Ben He, International Contact Partner at GP CPAs LLP, said: “Joining HLB International is of great significance in the process of our firm’s development. As a new member of HLB International we look to promote the development of HLB in China, and hope to make a significant contribution on the network’s future growth.”

GP CPAs LLP appointment is strategically important for HLB’s regional development, and will bring positive changes in Greater China and positive influences in Asia Pacific.


HLB CA Malta Ltd joins the network and will operate from its brand new offices situated in Lija, a strategic location in the center of Malta.

The firm provides Audit, Accounting and Tax Advisory services and, through related entities, also Company Setup and Company Administration Services including Fiduciary and Trust Services. The firm is a result of a merger between the business section of one of the former partners at HLB Falzon & Falzon and another firm in Malta, CA international, which from 2012 has developed a strong base of international business. The client base of the firm varies across all sectors of the Economy including Public Listed Companies on the Malta Stock exchange and Investment Funds.

Today HLB CA Malta Ltd places within the top Audit and Accounting firms of the island.

Already working in conjunction with HLB members in both Europe and the Caribbean, HLB CA Malta Ltd will be a great addition to the HLB network.

Are You Giving Up Free Money?

Many companies offer 401(k) or similar retirement plans to their employees, and an employer match might be available. If that’s the case, you should contribute to the plan at least enough to get the full match.

Example 1: Melissa North earns $80,000 a year. Her company’s 401(k) plan offers a full match for up to 6% of salary. Therefore, Melissa should contribute at least $4,800 (6% of $80,000) to her 401(k) account this year, which will entitle her to a $4,800 company match.

Whether you’re offered a full or partial match, you should contribute at least enough to get all the dollars your company offers. Failing to get the maximum match means you’re giving up free money: relinquishing part of your compensation package.

Paying down debt

Getting your employer match is a no-risk way to earn a 100% return (or a lesser return, with a partial match) on your money. If that’s often someone’s best investment move, paying down debt may be next best. When you reduce a loan balance and thus reduce the interest you’re paying, you’re effectively earning the loan interest rate.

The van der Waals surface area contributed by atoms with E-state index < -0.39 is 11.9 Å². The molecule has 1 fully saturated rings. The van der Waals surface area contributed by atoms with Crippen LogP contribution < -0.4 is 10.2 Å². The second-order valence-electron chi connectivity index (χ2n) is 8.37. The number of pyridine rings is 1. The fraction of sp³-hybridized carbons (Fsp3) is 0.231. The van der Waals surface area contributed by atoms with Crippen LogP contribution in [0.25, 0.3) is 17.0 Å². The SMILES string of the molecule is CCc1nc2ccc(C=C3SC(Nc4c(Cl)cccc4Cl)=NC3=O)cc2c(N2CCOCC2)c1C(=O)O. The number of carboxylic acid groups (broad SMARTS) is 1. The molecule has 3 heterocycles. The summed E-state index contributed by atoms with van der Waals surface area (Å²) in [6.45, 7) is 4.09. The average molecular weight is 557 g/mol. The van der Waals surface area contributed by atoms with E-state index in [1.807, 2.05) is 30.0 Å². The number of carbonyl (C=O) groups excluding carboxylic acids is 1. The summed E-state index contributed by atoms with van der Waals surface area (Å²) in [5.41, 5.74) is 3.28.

Example 2: Owen Palmer has a credit card that charges 12% on unpaid balances. When Owen prepays $1,000 of his balance, he saves $120 (12% of $1,000) in interest that year. That’s a 12% return on his outlay. What’s more, credit card interest typically is not tax deductible. Thus, Owen earns 12%, after tax, by prepaying his loan.

It is possible that Owen could receive a higher return by doing something else with his $1,000, but that probably would mean taking substantial risk. Prepaying debt, conversely, has no investment risk beyond forgoing the chance for a higher return. In today’s low-yield environment, prepaying debt can be appealing.

Evaluating education loans             

 Prepaying credit card debt may be attractive for many people, but prepaying student loans can be a tougher call. Interest rates may be lower than on credit card debt, so the benefit of prepaying is not as great. What’s more, up to $2,500 of interest on student loan debt is tax deductible each year. To get the maximum deduction, your modified adjusted gross income (MAGI) can be no more than $65,000, or $130,000 on a joint return. Partial deductions are allowed with MAGI up to $80,000 or $160,000.

If interest is tax deductible, the benefit of prepaying the loan is reduced.

Example 3: Rita Simmons has outstanding student loans with a 7% interest rate. This year, she expects to fall in the 25% federal tax bracket, so paying the interest actually saves her 1.75% (25% of 7%) in tax. Thus, Rita’s net interest rate cost for her student loans is 5.25%: the 7% she pays minus the 1.75% she saves in tax.

In her situation, Rita would earn 5.25%, after tax, by prepaying her student loans. That could be a good move, for an outlay without investment risk, but it’s also possible that Rita could earn more by investing elsewhere. Moreover, Rita would have to relinquish liquid assets by prepaying, and replacing those assets in case of an emergency might not be simple.

Money from home

Prepaying a home mortgage may be even less beneficial than prepaying student loans. Assuming a 4% interest rate and a 25% tax rate, the after tax benefit of prepaying would be only 3%. Although virtually all homeowners can deduct mortgage interest, the net payoff is even smaller for taxpayers with tax rates higher than 25%.

The bottom line is that prepaying a loan makes the most financial sense with high interest rates and low tax benefits. State income tax also should be considered. Our office can help you calculate the true return of debt prepayments, so you can make informed decisions.

Campus Tax Credits Top Tax Deductions